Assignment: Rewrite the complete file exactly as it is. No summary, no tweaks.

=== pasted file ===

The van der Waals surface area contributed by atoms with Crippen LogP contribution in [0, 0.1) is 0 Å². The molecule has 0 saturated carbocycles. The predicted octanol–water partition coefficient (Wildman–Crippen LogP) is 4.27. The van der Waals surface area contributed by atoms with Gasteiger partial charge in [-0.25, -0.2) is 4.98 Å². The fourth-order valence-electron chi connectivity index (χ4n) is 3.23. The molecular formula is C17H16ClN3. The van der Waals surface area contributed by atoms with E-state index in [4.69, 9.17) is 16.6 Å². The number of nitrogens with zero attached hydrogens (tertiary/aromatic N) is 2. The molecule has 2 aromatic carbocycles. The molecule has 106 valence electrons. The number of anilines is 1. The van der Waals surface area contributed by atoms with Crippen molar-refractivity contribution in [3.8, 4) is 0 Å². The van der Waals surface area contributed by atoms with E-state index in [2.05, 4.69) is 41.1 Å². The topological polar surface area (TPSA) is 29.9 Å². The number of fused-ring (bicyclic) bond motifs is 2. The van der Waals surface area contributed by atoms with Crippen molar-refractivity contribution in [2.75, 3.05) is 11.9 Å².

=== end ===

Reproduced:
The van der Waals surface area contributed by atoms with Crippen LogP contribution in [0, 0.1) is 0 Å². The molecule has 0 saturated carbocycles. The predicted octanol–water partition coefficient (Wildman–Crippen LogP) is 4.27. The van der Waals surface area contributed by atoms with Gasteiger partial charge in [-0.25, -0.2) is 4.98 Å². The fourth-order valence-electron chi connectivity index (χ4n) is 3.23. The molecular formula is C17H16ClN3. The van der Waals surface area contributed by atoms with E-state index in [4.69, 9.17) is 16.6 Å². The number of nitrogens with zero attached hydrogens (tertiary/aromatic N) is 2. The molecule has 2 aromatic carbocycles. The molecule has 106 valence electrons. The number of anilines is 1. The van der Waals surface area contributed by atoms with Crippen molar-refractivity contribution in [3.8, 4) is 0 Å². The van der Waals surface area contributed by atoms with E-state index in [2.05, 4.69) is 41.1 Å². The topological polar surface area (TPSA) is 29.9 Å². The number of fused-ring (bicyclic) bond motifs is 2. The van der Waals surface area contributed by atoms with Crippen molar-refractivity contribution in [2.75, 3.05) is 11.9 Å².